Jospeh Grimaldi, 5, left, and Leland Houdlette, 6, both of Portland, play in a wading pool at Deering Oaks on Tuesday. The two children, who did not know each other before Tuesday, recognized that they had the same sun hats and formed a friendship while playing at the splash pad to escape the heat. Derek Davis/Staff Photographer

Wednesday’s weekly outdoor yoga class at Payson Park is going to feel a lot more like hot yoga this week, with 90-degree temperatures and high humidity close to what studios cultivate for the exercise trend.

Portland could see some record-breaking high temperatures through Thursday as a heat wave moves into Maine for the first time in two years.

Temperatures are expected to reach the mid-90s in Portland on Wednesday and Thursday after hitting the mid 80s on Tuesday, and humidity could make it feel up to 96 degrees in the city, according to the National Weather Service in Gray. The agency has issued a heat advisory for southern Maine from noon to 8 p.m. – when temperatures are expected to peak – urging people to stay out of the sun, drink fluids and check on relatives and neighbors.

Other parts of the state, including Lewiston, Augusta and Bangor, are under an excessive heat warning, one of the most severe heat-related warnings the weather service issues. Heat and humidity could combine to make it feel as hot as 105 degrees in some of those areas.

Temperatures across the state are expected to remain high in the evenings – in the upper 60s and low 70s – which the weather service warned “will result in greater cumulative heat stress.”

While the mid-90-degree temperatures predicted for Wednesday and Thursday could break single-day records, they are unlikely to surpass the highest temperature on record in Portland in June, which was 98 degrees on June 28, 1991.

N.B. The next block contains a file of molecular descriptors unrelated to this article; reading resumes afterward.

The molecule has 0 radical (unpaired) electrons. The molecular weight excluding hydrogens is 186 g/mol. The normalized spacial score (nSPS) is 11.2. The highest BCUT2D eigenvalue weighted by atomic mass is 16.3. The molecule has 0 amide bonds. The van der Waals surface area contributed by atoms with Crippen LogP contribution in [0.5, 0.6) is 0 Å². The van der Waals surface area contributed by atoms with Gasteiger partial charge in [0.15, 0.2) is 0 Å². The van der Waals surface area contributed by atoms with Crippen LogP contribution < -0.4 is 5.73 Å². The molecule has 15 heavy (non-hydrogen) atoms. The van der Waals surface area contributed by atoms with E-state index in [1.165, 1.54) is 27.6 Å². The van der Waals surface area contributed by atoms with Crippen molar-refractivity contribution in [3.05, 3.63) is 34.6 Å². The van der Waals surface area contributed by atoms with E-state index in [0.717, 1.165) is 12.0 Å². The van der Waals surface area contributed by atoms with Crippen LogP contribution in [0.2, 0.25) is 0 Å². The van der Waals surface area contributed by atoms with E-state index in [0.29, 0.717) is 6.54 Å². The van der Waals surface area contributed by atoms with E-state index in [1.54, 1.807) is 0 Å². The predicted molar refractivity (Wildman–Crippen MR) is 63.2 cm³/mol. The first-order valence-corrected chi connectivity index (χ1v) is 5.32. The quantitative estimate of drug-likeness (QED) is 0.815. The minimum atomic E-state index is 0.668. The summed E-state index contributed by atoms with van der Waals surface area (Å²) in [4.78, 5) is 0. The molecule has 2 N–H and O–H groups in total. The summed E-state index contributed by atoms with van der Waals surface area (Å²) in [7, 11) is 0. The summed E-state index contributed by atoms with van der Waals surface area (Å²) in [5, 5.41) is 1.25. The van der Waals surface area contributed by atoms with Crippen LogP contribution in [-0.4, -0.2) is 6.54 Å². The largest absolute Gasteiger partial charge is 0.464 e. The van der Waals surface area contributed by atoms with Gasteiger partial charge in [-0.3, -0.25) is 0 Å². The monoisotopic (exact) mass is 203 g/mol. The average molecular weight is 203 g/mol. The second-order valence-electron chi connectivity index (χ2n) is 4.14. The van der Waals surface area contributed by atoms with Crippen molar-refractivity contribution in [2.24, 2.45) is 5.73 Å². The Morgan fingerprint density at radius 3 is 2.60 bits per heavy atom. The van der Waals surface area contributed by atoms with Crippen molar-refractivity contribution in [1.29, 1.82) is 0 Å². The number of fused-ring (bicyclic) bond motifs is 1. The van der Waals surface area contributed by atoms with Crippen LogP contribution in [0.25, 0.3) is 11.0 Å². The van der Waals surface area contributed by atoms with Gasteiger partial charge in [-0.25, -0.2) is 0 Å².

The highest recorded temperatures in Portland for June 19 and 20 were 94 degrees in 1995 and 93 degrees in 2020, respectively.

Higher temperatures are often accompanied by poorer air quality and increased ozone levels, prompting health concerns for at-risk populations such as children, older adults and people with respiratory or heart diseases.

Lamont Coggins and his daughter Amria Lockett, of Portland, sit near East End Beach on Tuesday after cooling off in the water. Ben McCanna/Staff Photographer

The Maine Department of Environmental Protection warned Tuesday afternoon that ground-level ozone levels are expected to reach unhealthy levels for sensitive groups on Wednesday from Kittery through Acadia National Park. The interior parts of the state are expected to reach moderate levels.

While ozone levels are difficult to predict several days in advance, people should still be wary of overexerting themselves in the outdoor heat, according to the agency.

Even if ozone only reaches moderate [levels], you have that on top of the heat and humidity, and then you throw in moderate [particle pollution], and it isn’t just additive, it’s multiplicative,” said Martha Webster, an air quality meteorologist for the Maine DEP. “Even if ozone does not reach unhealthy for sensitive groups … there’s enough stress on people’s bodies that they should definitely be taking it easy and staying hydrated and staying as cool as they can.”

Webster noted that, regardless of their health risk, people should reduce their level of exertion and avoid exercising near busy roads where exposure to pollution could be increased.

Portland’s Kiwanis Community Pool and four playground splash pads will be open Wednesday, despite some services and City Hall shutting down for the federal Juneteenth holiday. Dozens of cooling centers will be open in York and Cumberland counties as well.

In Portland, The Troubh Ice Arena will open as a cooling center Wednesday from 9 a.m. to 4:30 pm and Thursday from 10 a.m. to 4 p.m. The Portland Public Library is closed for the holiday on Wednesday but will open as a cooling center Thursday from 10 a.m. to 6 pm. For more information about other cooling centers in the state, visit the Maine Emergency Management Agency website.

Essential city services, like trash pickup, are planned to continue on as normal, according to Jessica Grondin, Portland’s communications director.

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